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This looks super low right?

Discussion in 'Tele-Technical' started by Backbeat8, Nov 8, 2018.

  1. Backbeat8

    Backbeat8 Tele-Holic

    Age:
    37
    584
    Jun 21, 2018
    Canada
    Please tell me this action looks ultra low, so that I know I can avoid the choking out problem while still keeping this intrument playable??
    44816855941_8c379e538f_o.jpg
    All three saddles look very low on this right? Because the high E and B were choking on any bends above the 12th fret. I only want to do 3 step bends at most and I am using Beefy Slinky Ernie Balls..
    43940984615_363a1f64b1_o.jpg
    I could bend fine on this one, the saddles are higher all round it seems, they are both vintage radius but the yellow one had 6105 frets on it.
     
  2. luckett

    luckett Friend of Leo's

    Jun 14, 2011
    .
    There is no way to tell how high your action is by those pictures.
     
  3. lammie200

    lammie200 Tele-Afflicted

    Jan 11, 2013
    San Francisco
    If you want someone to comment on the action on these guitars you might want to take a side view pic. It is impossible to tell how high the strings are off the fret board. They look low, but I can't tell for sure. EDIT: The poster above beat me to it.

    Also, I have been playing guitar for 4 decades now. I still have no idea what choking out is. I play the notes that I want to hear - to quote someone famous. Pretty sure I have never wanted to hear a note choking out, so I don't play them to do it (if I knew what it is.)
     
    Tedyjoe1 likes this.
  4. brokenbones

    brokenbones Tele-Meister

    357
    Mar 15, 2012
    Indy
    We need close up side shots of the neck, preferably frets 12-22. Also, make sure there is some scattered dirty laundry laying in the background.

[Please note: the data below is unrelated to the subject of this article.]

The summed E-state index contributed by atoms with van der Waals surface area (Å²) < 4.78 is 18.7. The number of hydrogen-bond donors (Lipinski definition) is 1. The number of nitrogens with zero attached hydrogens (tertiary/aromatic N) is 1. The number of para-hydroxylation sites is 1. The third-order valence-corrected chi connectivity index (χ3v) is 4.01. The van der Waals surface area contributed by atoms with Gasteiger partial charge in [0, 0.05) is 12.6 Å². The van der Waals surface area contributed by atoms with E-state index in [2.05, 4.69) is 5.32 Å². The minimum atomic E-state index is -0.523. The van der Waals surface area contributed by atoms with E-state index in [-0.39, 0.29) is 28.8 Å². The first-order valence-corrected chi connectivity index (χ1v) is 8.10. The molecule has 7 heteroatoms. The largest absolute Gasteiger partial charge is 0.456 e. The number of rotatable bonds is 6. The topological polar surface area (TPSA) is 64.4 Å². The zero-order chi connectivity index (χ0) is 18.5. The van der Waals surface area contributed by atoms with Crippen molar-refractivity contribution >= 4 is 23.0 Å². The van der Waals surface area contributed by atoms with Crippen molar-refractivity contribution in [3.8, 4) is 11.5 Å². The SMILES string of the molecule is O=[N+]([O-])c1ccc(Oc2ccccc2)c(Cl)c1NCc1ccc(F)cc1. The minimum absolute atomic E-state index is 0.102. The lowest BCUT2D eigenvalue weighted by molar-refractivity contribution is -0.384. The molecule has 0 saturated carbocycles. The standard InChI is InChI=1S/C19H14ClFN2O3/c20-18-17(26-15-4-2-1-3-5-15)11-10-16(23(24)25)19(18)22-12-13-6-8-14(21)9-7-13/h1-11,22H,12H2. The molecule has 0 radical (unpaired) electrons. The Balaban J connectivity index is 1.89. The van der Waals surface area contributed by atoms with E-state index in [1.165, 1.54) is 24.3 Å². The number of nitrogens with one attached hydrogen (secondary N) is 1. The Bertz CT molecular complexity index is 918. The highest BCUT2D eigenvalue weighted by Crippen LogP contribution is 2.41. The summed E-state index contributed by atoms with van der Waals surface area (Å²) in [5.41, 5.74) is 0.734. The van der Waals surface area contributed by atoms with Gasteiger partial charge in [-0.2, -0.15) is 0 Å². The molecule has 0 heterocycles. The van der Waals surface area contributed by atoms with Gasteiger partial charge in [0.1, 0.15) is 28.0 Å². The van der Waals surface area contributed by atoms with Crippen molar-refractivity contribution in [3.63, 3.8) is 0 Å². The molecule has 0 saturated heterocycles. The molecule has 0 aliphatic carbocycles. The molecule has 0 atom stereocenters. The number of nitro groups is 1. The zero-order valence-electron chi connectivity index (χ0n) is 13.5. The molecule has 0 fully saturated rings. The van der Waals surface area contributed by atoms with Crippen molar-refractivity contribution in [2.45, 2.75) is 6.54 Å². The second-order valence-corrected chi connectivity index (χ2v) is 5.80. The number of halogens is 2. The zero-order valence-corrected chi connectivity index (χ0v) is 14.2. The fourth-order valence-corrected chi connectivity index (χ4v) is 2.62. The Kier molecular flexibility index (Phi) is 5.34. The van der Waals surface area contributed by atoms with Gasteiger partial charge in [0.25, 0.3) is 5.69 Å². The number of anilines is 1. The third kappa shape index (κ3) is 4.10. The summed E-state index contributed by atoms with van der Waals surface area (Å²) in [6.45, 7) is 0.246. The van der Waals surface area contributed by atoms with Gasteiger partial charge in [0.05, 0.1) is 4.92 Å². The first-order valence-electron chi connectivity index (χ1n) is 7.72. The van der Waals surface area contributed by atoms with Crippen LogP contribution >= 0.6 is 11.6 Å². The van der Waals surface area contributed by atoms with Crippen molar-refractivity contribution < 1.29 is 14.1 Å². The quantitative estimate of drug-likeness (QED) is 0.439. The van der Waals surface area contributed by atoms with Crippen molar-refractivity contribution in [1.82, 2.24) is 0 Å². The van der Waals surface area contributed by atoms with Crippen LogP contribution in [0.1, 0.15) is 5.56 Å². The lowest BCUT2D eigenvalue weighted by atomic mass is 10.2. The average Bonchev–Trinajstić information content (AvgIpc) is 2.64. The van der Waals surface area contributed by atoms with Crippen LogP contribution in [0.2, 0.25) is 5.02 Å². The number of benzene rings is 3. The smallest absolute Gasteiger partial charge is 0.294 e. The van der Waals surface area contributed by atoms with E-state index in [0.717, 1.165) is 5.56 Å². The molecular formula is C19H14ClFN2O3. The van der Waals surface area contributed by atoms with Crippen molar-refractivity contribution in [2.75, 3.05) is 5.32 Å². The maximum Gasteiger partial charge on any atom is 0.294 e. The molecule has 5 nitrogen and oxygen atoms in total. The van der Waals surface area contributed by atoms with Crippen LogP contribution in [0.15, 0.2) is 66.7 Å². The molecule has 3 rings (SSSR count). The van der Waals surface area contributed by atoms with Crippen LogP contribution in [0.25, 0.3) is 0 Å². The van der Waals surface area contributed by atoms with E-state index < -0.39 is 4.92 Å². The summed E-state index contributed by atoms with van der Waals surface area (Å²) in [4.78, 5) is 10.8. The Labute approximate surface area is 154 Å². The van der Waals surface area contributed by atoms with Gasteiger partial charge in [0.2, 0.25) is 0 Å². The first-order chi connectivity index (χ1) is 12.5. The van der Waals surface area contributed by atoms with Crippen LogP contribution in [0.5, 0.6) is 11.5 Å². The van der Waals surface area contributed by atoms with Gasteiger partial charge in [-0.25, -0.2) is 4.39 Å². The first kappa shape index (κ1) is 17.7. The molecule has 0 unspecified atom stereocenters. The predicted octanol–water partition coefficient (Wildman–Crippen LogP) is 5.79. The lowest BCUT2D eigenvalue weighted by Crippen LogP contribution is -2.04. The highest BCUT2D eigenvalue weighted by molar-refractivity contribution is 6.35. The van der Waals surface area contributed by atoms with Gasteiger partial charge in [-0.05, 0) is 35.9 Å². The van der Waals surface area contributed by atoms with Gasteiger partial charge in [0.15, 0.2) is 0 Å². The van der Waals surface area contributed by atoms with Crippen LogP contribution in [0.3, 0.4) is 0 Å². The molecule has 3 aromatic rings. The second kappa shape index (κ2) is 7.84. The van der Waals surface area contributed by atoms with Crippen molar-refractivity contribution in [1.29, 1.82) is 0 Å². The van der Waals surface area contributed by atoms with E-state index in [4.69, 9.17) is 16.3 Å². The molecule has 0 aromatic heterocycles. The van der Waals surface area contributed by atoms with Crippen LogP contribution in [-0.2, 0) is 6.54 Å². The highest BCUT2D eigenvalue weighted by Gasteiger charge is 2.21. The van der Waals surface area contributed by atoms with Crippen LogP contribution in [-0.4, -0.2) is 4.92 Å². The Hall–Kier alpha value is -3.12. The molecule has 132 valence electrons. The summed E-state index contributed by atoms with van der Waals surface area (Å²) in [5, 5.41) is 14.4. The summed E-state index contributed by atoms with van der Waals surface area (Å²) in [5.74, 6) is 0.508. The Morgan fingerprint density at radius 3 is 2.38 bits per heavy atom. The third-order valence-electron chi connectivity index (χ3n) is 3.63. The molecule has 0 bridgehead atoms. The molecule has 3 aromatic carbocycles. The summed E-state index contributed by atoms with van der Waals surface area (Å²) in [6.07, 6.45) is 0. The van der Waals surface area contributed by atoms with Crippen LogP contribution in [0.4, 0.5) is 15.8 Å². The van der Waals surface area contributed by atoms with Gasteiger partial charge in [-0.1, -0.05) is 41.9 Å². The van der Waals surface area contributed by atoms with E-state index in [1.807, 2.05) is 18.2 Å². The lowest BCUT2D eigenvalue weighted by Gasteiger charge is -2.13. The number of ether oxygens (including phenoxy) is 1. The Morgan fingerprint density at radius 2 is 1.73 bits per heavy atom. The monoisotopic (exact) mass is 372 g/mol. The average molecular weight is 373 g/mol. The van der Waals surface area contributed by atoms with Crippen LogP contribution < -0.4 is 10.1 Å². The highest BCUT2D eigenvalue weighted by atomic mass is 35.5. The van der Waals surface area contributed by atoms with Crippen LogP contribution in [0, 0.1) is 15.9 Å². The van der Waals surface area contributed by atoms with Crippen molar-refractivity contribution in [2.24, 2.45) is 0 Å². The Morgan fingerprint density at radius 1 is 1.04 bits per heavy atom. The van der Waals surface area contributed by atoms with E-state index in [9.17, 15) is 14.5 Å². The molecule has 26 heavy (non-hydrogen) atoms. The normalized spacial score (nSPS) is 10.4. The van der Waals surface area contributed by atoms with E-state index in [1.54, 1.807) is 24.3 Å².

fatcat and radiocaster like this.
  5. Backbeat8

    Backbeat8 Tele-Holic

    Age:
    37
    584
    Jun 21, 2018
    Canada
    Those saddles look low is what I am asking ... There's a lot of screw sticking up
     
  6. Backbeat8

    Backbeat8 Tele-Holic

    Age:
    37
    584
    Jun 21, 2018
    Canada
    image.jpeg image.jpeg
     
  7. The Ballzz

    The Ballzz Tele-Afflicted

    Age:
    63
    Apr 11, 2016
    Las Vegas, NV
    Can't be sure without being there or seeing a ruler in place, but that looks mighty high to me! And while I'm not certain, that laundry may be too clean? :p
    My $.02,
    Gene
     
  8. luckett

    luckett Friend of Leo's

    Jun 14, 2011
    .
    That is definitely not ultra low action. Looks like you could slip a 2x4 under there. You should take your guitar to someone to get a proper setup done or take this opportunity to learn to do it yourself.
     
    Chunkocaster and gwjensen like this.
  9. jondanger

    jondanger Poster Extraordinaire

    Jan 27, 2011
    Charm City, MD
    Saddle height is just one component of the action. Neck angle is just as important IME. If you’re doing the set up yourself, I think that reading a step by step tutorial is a good idea. You’re going to want to consider fretboard radius, string gauge, neck angle, neck relief, saddle height.

    3 step bends? That’s pretty bendy . . .
     
  10. jfgesquire

    jfgesquire Tele-Meister

    Age:
    51
    189
    May 23, 2018
    Lake View
    Buy a string height/action gauge. Very worth it.

    Can you take a picture of the side of the bridge, maybe from about 10 o'clock if the neck were 12? I want to see what the break angle over the saddles is like. Also want to see how much saddle height adjustment screw is left below the saddle.